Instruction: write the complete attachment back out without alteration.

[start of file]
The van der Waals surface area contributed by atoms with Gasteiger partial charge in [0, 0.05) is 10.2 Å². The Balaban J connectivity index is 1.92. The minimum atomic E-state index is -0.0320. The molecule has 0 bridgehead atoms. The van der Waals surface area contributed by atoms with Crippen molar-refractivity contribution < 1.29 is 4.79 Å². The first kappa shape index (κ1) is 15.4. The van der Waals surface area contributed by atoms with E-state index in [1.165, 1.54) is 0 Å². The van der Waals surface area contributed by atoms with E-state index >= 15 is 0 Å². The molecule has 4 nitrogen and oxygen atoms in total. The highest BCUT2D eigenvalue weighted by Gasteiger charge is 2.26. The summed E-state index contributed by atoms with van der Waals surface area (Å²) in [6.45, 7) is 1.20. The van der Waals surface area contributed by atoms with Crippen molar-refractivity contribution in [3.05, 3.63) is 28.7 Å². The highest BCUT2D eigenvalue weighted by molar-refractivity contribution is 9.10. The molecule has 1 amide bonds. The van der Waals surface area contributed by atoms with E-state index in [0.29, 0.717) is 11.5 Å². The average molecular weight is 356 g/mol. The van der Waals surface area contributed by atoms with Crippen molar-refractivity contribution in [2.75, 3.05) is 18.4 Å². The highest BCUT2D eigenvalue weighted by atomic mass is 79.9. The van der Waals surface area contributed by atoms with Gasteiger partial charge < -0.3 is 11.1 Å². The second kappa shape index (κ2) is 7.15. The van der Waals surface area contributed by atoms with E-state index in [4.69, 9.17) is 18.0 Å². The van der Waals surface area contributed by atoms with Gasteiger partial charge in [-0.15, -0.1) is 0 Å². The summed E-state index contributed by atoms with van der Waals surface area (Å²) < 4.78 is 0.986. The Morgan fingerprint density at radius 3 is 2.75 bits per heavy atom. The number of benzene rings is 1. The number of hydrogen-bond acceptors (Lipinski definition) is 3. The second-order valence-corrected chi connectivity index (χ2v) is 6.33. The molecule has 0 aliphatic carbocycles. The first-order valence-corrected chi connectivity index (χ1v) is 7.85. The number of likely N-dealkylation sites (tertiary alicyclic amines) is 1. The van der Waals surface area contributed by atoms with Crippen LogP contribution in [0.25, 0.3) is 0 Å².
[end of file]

The van der Waals surface area contributed by atoms with Gasteiger partial charge in [0, 0.05) is 10.2 Å². The Balaban J connectivity index is 1.92. The minimum atomic E-state index is -0.0320. The molecule has 0 bridgehead atoms. The van der Waals surface area contributed by atoms with Crippen molar-refractivity contribution < 1.29 is 4.79 Å². The first kappa shape index (κ1) is 15.4. The van der Waals surface area contributed by atoms with E-state index in [1.165, 1.54) is 0 Å². The van der Waals surface area contributed by atoms with E-state index >= 15 is 0 Å². The molecule has 4 nitrogen and oxygen atoms in total. The highest BCUT2D eigenvalue weighted by Gasteiger charge is 2.26. The summed E-state index contributed by atoms with van der Waals surface area (Å²) in [6.45, 7) is 1.20. The van der Waals surface area contributed by atoms with Crippen molar-refractivity contribution in [3.05, 3.63) is 28.7 Å². The highest BCUT2D eigenvalue weighted by molar-refractivity contribution is 9.10. The molecule has 1 amide bonds. The van der Waals surface area contributed by atoms with E-state index in [0.29, 0.717) is 11.5 Å². The average molecular weight is 356 g/mol. The van der Waals surface area contributed by atoms with Crippen molar-refractivity contribution in [2.75, 3.05) is 18.4 Å². The highest BCUT2D eigenvalue weighted by atomic mass is 79.9. The van der Waals surface area contributed by atoms with Gasteiger partial charge < -0.3 is 11.1 Å². The second kappa shape index (κ2) is 7.15. The van der Waals surface area contributed by atoms with E-state index in [4.69, 9.17) is 18.0 Å². The van der Waals surface area contributed by atoms with Gasteiger partial charge in [-0.15, -0.1) is 0 Å². The summed E-state index contributed by atoms with van der Waals surface area (Å²) < 4.78 is 0.986. The Morgan fingerprint density at radius 3 is 2.75 bits per heavy atom. The number of benzene rings is 1. The number of hydrogen-bond acceptors (Lipinski definition) is 3. The second-order valence-corrected chi connectivity index (χ2v) is 6.33. The molecule has 0 aliphatic carbocycles. The first-order valence-corrected chi connectivity index (χ1v) is 7.85. The number of likely N-dealkylation sites (tertiary alicyclic amines) is 1. The van der Waals surface area contributed by atoms with Crippen LogP contribution in [0.25, 0.3) is 0 Å².